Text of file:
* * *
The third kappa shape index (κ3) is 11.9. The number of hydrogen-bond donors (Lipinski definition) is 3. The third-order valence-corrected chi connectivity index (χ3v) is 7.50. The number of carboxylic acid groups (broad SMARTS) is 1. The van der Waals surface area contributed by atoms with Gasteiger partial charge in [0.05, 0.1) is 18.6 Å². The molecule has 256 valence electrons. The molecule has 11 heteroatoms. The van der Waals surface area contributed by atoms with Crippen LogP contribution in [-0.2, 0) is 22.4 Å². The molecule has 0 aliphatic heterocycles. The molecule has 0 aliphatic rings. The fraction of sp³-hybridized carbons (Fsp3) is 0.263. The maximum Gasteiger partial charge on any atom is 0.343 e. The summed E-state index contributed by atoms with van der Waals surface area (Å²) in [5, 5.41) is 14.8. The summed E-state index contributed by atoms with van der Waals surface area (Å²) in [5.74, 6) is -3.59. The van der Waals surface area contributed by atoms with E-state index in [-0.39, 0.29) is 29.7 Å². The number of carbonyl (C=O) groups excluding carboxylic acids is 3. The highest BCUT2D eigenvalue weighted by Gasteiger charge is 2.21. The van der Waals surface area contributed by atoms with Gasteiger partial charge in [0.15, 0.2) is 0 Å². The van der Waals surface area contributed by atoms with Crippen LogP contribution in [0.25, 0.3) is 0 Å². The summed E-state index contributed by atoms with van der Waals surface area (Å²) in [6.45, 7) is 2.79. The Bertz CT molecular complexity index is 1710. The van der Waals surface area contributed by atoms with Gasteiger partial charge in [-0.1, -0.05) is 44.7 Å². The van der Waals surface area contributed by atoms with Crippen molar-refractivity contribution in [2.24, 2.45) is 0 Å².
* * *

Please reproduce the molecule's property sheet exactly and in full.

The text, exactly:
The third kappa shape index (κ3) is 11.9. The number of hydrogen-bond donors (Lipinski definition) is 3. The third-order valence-corrected chi connectivity index (χ3v) is 7.50. The number of carboxylic acid groups (broad SMARTS) is 1. The van der Waals surface area contributed by atoms with Gasteiger partial charge in [0.05, 0.1) is 18.6 Å². The molecule has 256 valence electrons. The molecule has 11 heteroatoms. The van der Waals surface area contributed by atoms with Crippen LogP contribution in [-0.2, 0) is 22.4 Å². The molecule has 0 aliphatic heterocycles. The molecule has 0 aliphatic rings. The fraction of sp³-hybridized carbons (Fsp3) is 0.263. The maximum Gasteiger partial charge on any atom is 0.343 e. The summed E-state index contributed by atoms with van der Waals surface area (Å²) in [5, 5.41) is 14.8. The summed E-state index contributed by atoms with van der Waals surface area (Å²) in [5.74, 6) is -3.59. The van der Waals surface area contributed by atoms with E-state index in [-0.39, 0.29) is 29.7 Å². The number of carbonyl (C=O) groups excluding carboxylic acids is 3. The highest BCUT2D eigenvalue weighted by Gasteiger charge is 2.21. The van der Waals surface area contributed by atoms with Gasteiger partial charge in [0.15, 0.2) is 0 Å². The van der Waals surface area contributed by atoms with Crippen LogP contribution in [0.25, 0.3) is 0 Å². The summed E-state index contributed by atoms with van der Waals surface area (Å²) in [6.45, 7) is 2.79. The Bertz CT molecular complexity index is 1710. The van der Waals surface area contributed by atoms with Gasteiger partial charge in [-0.1, -0.05) is 44.7 Å². The van der Waals surface area contributed by atoms with Crippen molar-refractivity contribution in [2.24, 2.45) is 0 Å².